Nicholas Latifi’s performance has been affected by his crash at the 2021 Abu Dhabi Grand Prix, that caused the controversial Safety Car ending – claims Williams’ boss Jost Capito.
Latifi infamously crashed his Williams on lap 50 of the 2021 Abu Dhabi season finale bringing out the Safety Car, the sequence of events that followed leading to Max Verstappen’s maiden Formula 1 Title already well reported.
The Canadian driver was subject to much abuse and social media hate after that incident, as many thought he was to blame for Lewis Hamilton missing out on a record breaking eighth F1 Drivers’ crown.
Not that he was setting the world alight with his F1 performances, but 2022 saw Latifi dip into a new low, as he is yet to score any points, while Nyck de Vries – standing in for an ill Alex Albon – outqualified and outraced him at the 2021 Italian Grand Prix at Monza.
Speaking to the High Performance Podcast, Williams team principal Jost Capito reflected on Latifi’s situation and form, claiming Abu Dhabi 2021 is a factor in his driver’s poor form.
Williams supported Latifi, but gave him space to recover
“We had to keep giving him the confidence. We said that there was nothing wrong. Everything was fine, but it was very difficult up until then because it was the end of the season,” Capito recalled.
“He was not around here every single day and also we didn’t interfere too much as we knew what was happening, we knew what was going on.
“He switched his social media off but if we would have interfered too much, I think we would have made the situation worse,” the German insisted.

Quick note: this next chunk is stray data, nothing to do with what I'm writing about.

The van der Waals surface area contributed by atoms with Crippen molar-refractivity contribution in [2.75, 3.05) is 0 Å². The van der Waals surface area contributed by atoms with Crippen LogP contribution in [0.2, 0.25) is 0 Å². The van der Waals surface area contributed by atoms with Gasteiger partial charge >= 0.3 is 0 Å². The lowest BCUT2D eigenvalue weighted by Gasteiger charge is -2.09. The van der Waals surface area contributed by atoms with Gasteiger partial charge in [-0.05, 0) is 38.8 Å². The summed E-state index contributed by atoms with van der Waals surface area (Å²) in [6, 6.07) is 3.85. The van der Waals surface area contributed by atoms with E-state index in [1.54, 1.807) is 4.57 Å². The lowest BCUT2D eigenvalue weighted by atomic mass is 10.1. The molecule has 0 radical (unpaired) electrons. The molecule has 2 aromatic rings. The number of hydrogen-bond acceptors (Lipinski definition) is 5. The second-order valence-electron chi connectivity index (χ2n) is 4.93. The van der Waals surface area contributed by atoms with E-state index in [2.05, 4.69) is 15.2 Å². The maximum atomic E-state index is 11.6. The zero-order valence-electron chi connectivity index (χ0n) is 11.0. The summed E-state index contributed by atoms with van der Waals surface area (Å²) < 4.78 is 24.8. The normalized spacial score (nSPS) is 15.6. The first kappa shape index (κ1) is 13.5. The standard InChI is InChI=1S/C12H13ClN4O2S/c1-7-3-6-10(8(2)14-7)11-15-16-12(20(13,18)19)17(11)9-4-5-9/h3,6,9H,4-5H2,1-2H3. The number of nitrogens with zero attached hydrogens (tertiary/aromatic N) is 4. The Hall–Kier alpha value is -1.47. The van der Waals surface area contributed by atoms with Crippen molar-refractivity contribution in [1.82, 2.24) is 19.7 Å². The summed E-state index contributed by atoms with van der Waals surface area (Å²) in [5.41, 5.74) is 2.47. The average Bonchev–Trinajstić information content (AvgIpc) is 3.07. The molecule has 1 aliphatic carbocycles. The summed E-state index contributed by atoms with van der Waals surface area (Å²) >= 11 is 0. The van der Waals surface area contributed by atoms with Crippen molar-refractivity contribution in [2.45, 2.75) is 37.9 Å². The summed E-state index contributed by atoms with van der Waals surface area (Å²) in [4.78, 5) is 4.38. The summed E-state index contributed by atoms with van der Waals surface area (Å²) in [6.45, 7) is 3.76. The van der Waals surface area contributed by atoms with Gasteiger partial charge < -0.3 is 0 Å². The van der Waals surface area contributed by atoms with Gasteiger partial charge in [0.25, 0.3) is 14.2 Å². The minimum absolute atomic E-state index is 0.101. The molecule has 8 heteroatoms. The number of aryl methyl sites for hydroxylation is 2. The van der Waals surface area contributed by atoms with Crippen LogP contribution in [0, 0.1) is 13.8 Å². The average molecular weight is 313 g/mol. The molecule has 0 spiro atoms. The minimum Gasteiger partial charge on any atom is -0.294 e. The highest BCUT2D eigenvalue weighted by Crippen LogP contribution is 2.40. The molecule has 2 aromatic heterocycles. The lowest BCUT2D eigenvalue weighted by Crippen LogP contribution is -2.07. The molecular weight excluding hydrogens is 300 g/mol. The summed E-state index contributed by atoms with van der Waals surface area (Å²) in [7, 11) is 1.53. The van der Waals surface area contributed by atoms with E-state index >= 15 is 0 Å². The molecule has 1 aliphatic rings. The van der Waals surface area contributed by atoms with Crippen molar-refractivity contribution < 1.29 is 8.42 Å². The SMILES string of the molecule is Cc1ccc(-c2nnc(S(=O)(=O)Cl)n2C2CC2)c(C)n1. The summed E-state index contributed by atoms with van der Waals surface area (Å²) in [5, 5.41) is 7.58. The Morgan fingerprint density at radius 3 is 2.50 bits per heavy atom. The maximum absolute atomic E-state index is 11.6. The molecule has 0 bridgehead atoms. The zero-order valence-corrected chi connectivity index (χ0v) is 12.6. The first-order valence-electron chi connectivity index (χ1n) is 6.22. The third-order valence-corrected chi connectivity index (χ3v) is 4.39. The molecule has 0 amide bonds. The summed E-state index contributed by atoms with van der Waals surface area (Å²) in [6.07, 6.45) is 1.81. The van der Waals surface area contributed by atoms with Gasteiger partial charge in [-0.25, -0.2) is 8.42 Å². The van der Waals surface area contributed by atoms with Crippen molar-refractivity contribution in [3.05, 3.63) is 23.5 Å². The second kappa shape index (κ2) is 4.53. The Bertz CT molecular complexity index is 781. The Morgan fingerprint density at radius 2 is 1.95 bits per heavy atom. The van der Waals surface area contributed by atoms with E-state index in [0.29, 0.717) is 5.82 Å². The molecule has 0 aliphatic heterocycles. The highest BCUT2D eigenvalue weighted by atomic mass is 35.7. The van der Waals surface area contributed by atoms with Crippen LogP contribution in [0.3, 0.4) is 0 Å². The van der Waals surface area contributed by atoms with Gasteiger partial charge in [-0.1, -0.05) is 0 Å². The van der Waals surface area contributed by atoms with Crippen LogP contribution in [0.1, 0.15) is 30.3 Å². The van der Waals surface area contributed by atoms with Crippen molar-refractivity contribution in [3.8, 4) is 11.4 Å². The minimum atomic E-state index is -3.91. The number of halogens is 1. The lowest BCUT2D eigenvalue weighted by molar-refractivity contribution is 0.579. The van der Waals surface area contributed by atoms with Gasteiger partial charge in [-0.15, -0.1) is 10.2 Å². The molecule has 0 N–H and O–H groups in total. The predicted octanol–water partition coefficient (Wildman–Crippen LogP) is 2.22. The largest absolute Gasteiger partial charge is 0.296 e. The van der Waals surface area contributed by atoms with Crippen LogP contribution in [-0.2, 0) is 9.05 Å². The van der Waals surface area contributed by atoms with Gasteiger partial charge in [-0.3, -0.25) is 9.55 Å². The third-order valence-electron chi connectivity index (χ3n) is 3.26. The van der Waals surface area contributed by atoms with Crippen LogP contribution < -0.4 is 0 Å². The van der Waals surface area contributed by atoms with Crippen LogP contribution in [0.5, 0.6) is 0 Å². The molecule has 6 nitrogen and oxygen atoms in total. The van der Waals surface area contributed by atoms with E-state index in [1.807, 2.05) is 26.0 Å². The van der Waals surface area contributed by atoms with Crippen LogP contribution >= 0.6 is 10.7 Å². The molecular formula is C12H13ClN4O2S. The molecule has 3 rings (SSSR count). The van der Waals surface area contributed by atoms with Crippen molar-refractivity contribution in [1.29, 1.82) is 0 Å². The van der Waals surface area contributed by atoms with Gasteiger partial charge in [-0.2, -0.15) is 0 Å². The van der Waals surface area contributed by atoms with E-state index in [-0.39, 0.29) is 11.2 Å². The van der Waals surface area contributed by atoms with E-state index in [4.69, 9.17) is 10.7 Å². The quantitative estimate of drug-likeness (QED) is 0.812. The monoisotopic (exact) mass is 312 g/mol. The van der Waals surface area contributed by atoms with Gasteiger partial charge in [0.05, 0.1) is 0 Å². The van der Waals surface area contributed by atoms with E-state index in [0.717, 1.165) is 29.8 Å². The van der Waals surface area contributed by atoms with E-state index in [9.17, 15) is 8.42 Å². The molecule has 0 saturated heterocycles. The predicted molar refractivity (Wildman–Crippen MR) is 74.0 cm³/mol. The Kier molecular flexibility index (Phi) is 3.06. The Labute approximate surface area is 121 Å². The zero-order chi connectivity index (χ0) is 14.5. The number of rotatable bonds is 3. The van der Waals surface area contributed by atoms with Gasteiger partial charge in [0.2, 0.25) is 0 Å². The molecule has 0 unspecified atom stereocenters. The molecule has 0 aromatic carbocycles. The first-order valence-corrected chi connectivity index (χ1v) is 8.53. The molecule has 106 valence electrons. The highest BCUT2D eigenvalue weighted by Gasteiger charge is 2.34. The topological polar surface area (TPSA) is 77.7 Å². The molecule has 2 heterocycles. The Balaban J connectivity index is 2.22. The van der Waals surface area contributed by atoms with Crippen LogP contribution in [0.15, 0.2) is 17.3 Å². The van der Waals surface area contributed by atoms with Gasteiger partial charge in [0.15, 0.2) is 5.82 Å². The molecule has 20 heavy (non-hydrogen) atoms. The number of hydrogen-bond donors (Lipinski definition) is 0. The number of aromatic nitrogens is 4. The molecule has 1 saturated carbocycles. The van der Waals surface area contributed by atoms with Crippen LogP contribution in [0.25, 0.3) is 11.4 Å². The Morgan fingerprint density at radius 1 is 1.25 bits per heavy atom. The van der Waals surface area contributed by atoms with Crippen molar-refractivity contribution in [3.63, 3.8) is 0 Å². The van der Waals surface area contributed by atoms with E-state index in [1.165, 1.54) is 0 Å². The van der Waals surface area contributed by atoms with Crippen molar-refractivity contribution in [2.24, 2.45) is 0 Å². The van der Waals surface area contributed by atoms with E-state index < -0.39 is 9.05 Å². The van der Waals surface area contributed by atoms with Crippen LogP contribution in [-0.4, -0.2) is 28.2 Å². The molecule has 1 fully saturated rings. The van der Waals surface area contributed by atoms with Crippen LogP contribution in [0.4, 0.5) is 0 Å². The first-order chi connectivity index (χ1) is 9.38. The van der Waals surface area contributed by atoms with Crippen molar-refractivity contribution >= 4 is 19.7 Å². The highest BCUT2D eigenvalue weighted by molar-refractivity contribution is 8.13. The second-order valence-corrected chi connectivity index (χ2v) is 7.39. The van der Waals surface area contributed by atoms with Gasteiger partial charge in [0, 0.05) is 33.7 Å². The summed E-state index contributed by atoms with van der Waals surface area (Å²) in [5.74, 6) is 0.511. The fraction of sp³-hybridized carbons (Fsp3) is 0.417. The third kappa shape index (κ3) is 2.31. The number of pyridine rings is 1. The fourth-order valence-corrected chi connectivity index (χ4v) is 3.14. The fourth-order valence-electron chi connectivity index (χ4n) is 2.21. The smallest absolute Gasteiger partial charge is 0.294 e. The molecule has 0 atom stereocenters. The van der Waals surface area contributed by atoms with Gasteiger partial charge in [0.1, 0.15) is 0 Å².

“That’s something everybody has to get over on their own. He was fully aware that he had our backing, that we were absolutely convinced he didn’t do anything wrong.”
Abu Dhabi crash shouldn’t have happened
As for the accident, Capito added: “The crash, of course, it shouldn’t have happened but if you’re racing then crashes can happen. And we never blame a driver for that, it’s possible to crash. Otherwise, you have to stay at home if you don’t want to crash.
“I think that was also a part of why it took him quite a while in the season to find his competitiveness. I’m sure it affected his driving after that. It would have affected my driving a lot, I am absolutely convinced of this.
“So I can understand that and this is why we gave him the confidence and supported him all season and we knew he would come back,” the Williams boss maintained.
Except that Latifi did not come back, and had to endure the humiliation of being beaten by a stand-in driver who had to race the Williams FW44 with only 24 hours to prepare, which begs the question about the pay driver’s future in top flight with so many deserving talents struggling to secure F1 seats, De Vries only one clear example.